Purpose: Published evidence regarding the use of cannabis and cannabis derivatives by military veterans with posttraumatic stress disorder (PTSD) is reviewed.
Summary: When inhaled or delivered orally or transdermally, cannabinoids (the psychoactive components of unrefined marijuana and various derivative products) activate endogenous cannabinoid receptors, modulating neurotransmitter release and producing a wide range of central nervous system effects, including increased pleasure and alteration of memory processes. Those effects provide a pharmacologic rationale for the use of cannabinoids to manage the three core PTSD symptom clusters: reexperiencing, avoidance and numbing, and hyperarousal. A literature search identified 11 articles pertaining to cannabis use by military veterans who met standard diagnostic criteria for PTSD. Cross-sectional studies have found a direct correlation between more severe PTSD symptomatology and increased motivation to use cannabis for coping purposes, especially among patients with difficulties in emotional regulation or stress tolerance. Data from 4 small studies suggested that cannabinoid use was associated with global improvements in PTSD symptoms or amelioration of specific PTSD symptoms such as insomnia and nightmares. Large well-designed controlled trials are needed in order to better delineate the potential role of cannabinoids as an adjunct or alternative to conventional approaches to PTSD management.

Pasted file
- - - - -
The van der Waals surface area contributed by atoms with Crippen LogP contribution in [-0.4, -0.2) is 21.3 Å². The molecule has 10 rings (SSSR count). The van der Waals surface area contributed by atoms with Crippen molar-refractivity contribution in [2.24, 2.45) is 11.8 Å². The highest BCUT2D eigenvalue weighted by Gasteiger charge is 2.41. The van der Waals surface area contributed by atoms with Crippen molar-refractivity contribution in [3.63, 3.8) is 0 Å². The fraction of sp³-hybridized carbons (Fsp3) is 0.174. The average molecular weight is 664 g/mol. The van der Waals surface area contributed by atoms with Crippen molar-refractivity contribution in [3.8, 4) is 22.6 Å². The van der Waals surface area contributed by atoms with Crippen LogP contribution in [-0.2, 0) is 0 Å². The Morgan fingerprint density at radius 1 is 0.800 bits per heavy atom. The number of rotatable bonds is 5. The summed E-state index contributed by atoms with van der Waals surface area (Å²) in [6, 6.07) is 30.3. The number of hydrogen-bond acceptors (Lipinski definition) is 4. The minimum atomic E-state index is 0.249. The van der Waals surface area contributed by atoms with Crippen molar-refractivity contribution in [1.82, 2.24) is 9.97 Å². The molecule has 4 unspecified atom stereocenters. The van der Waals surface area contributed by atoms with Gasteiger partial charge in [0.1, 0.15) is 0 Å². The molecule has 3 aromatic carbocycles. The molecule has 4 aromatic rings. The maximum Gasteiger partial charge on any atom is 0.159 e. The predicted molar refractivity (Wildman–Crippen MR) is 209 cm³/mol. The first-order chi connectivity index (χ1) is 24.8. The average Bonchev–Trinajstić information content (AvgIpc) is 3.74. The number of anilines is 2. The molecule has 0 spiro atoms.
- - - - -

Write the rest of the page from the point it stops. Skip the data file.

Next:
Conclusion: While further research into cannabinoid treatment effects on PTSD symptoms is required, the evaluated evidence indicates that substantial numbers of military veterans with PTSD use cannabis or derivative products to control PTSD symptoms, with some patients reporting benefits in terms of reduced anxiety and insomnia and improved coping ability.
Copyright © 2015 by the American Society of Health-System Pharmacists, Inc. All rights reserved.